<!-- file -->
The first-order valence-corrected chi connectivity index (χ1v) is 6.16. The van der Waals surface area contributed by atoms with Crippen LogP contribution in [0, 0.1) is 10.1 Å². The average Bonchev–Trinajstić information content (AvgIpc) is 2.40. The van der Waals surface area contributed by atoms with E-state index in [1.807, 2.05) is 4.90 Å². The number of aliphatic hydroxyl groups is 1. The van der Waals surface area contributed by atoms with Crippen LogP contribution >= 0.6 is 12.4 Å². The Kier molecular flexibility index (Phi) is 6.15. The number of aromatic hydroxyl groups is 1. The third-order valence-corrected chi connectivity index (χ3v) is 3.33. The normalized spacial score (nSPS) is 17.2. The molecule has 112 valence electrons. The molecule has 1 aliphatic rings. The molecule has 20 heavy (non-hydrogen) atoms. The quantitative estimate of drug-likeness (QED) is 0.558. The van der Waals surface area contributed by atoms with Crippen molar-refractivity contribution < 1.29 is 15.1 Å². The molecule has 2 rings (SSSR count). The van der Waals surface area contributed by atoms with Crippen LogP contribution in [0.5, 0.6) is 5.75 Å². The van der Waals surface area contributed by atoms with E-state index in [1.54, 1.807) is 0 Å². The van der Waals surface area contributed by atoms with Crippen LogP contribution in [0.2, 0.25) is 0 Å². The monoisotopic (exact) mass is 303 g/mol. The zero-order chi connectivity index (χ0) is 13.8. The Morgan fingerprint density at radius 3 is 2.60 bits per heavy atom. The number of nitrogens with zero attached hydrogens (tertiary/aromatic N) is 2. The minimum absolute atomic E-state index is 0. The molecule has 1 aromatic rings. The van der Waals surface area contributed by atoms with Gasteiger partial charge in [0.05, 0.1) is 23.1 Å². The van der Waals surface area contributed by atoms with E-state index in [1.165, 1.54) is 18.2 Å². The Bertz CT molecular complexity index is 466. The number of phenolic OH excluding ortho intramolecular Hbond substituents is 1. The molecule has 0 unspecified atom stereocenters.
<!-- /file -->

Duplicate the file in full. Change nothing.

The first-order valence-corrected chi connectivity index (χ1v) is 6.16. The van der Waals surface area contributed by atoms with Crippen LogP contribution in [0, 0.1) is 10.1 Å². The average Bonchev–Trinajstić information content (AvgIpc) is 2.40. The van der Waals surface area contributed by atoms with E-state index in [1.807, 2.05) is 4.90 Å². The number of aliphatic hydroxyl groups is 1. The van der Waals surface area contributed by atoms with Crippen LogP contribution >= 0.6 is 12.4 Å². The Kier molecular flexibility index (Phi) is 6.15. The number of aromatic hydroxyl groups is 1. The third-order valence-corrected chi connectivity index (χ3v) is 3.33. The normalized spacial score (nSPS) is 17.2. The molecule has 112 valence electrons. The molecule has 1 aliphatic rings. The molecule has 20 heavy (non-hydrogen) atoms. The quantitative estimate of drug-likeness (QED) is 0.558. The van der Waals surface area contributed by atoms with Crippen molar-refractivity contribution < 1.29 is 15.1 Å². The molecule has 2 rings (SSSR count). The van der Waals surface area contributed by atoms with Crippen LogP contribution in [0.5, 0.6) is 5.75 Å². The van der Waals surface area contributed by atoms with E-state index in [1.54, 1.807) is 0 Å². The van der Waals surface area contributed by atoms with Crippen LogP contribution in [0.2, 0.25) is 0 Å². The monoisotopic (exact) mass is 303 g/mol. The zero-order chi connectivity index (χ0) is 13.8. The Morgan fingerprint density at radius 3 is 2.60 bits per heavy atom. The number of nitrogens with zero attached hydrogens (tertiary/aromatic N) is 2. The minimum absolute atomic E-state index is 0. The molecule has 1 aromatic rings. The van der Waals surface area contributed by atoms with Gasteiger partial charge in [0.05, 0.1) is 23.1 Å². The van der Waals surface area contributed by atoms with E-state index in [1.165, 1.54) is 18.2 Å². The Bertz CT molecular complexity index is 466. The number of phenolic OH excluding ortho intramolecular Hbond substituents is 1. The molecule has 0 unspecified atom stereocenters.